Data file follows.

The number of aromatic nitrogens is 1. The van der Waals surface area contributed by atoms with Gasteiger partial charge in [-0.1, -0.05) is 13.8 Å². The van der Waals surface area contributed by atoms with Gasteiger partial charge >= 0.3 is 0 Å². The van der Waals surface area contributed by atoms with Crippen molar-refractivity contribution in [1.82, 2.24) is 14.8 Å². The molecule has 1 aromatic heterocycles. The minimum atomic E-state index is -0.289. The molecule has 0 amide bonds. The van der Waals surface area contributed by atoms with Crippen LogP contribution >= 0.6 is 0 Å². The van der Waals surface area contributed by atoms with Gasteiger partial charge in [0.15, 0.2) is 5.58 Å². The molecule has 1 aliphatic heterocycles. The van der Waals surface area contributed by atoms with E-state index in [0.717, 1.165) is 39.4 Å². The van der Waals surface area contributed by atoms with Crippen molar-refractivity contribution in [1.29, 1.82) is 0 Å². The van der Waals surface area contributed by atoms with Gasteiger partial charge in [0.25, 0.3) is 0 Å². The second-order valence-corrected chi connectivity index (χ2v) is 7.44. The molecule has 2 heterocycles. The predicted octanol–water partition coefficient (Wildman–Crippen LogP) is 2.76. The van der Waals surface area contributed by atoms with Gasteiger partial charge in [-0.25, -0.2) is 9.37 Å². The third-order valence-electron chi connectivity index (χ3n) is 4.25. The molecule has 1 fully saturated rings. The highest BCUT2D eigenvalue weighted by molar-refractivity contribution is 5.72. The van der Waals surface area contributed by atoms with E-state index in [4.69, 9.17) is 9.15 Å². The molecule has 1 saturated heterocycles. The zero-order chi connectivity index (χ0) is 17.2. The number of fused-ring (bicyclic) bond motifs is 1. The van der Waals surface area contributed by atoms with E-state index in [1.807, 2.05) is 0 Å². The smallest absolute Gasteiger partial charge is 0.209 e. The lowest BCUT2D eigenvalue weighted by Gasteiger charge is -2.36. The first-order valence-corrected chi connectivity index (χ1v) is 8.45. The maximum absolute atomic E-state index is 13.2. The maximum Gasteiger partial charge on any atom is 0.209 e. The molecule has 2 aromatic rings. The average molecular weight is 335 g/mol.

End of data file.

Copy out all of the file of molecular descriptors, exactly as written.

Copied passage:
The number of aromatic nitrogens is 1. The van der Waals surface area contributed by atoms with Gasteiger partial charge in [-0.1, -0.05) is 13.8 Å². The van der Waals surface area contributed by atoms with Gasteiger partial charge >= 0.3 is 0 Å². The van der Waals surface area contributed by atoms with Crippen molar-refractivity contribution in [1.82, 2.24) is 14.8 Å². The molecule has 1 aromatic heterocycles. The minimum atomic E-state index is -0.289. The molecule has 0 amide bonds. The van der Waals surface area contributed by atoms with Crippen LogP contribution >= 0.6 is 0 Å². The van der Waals surface area contributed by atoms with Gasteiger partial charge in [0.15, 0.2) is 5.58 Å². The molecule has 1 aliphatic heterocycles. The van der Waals surface area contributed by atoms with E-state index in [0.717, 1.165) is 39.4 Å². The van der Waals surface area contributed by atoms with Crippen molar-refractivity contribution in [1.29, 1.82) is 0 Å². The van der Waals surface area contributed by atoms with Gasteiger partial charge in [0.25, 0.3) is 0 Å². The second-order valence-corrected chi connectivity index (χ2v) is 7.44. The molecule has 2 heterocycles. The predicted octanol–water partition coefficient (Wildman–Crippen LogP) is 2.76. The van der Waals surface area contributed by atoms with Gasteiger partial charge in [-0.25, -0.2) is 9.37 Å². The third-order valence-electron chi connectivity index (χ3n) is 4.25. The molecule has 1 fully saturated rings. The highest BCUT2D eigenvalue weighted by molar-refractivity contribution is 5.72. The van der Waals surface area contributed by atoms with E-state index in [4.69, 9.17) is 9.15 Å². The molecule has 1 saturated heterocycles. The zero-order chi connectivity index (χ0) is 17.2. The number of fused-ring (bicyclic) bond motifs is 1. The van der Waals surface area contributed by atoms with E-state index in [1.807, 2.05) is 0 Å². The smallest absolute Gasteiger partial charge is 0.209 e. The lowest BCUT2D eigenvalue weighted by Gasteiger charge is -2.36. The first-order valence-corrected chi connectivity index (χ1v) is 8.45. The maximum absolute atomic E-state index is 13.2. The maximum Gasteiger partial charge on any atom is 0.209 e. The molecule has 2 aromatic rings. The average molecular weight is 335 g/mol.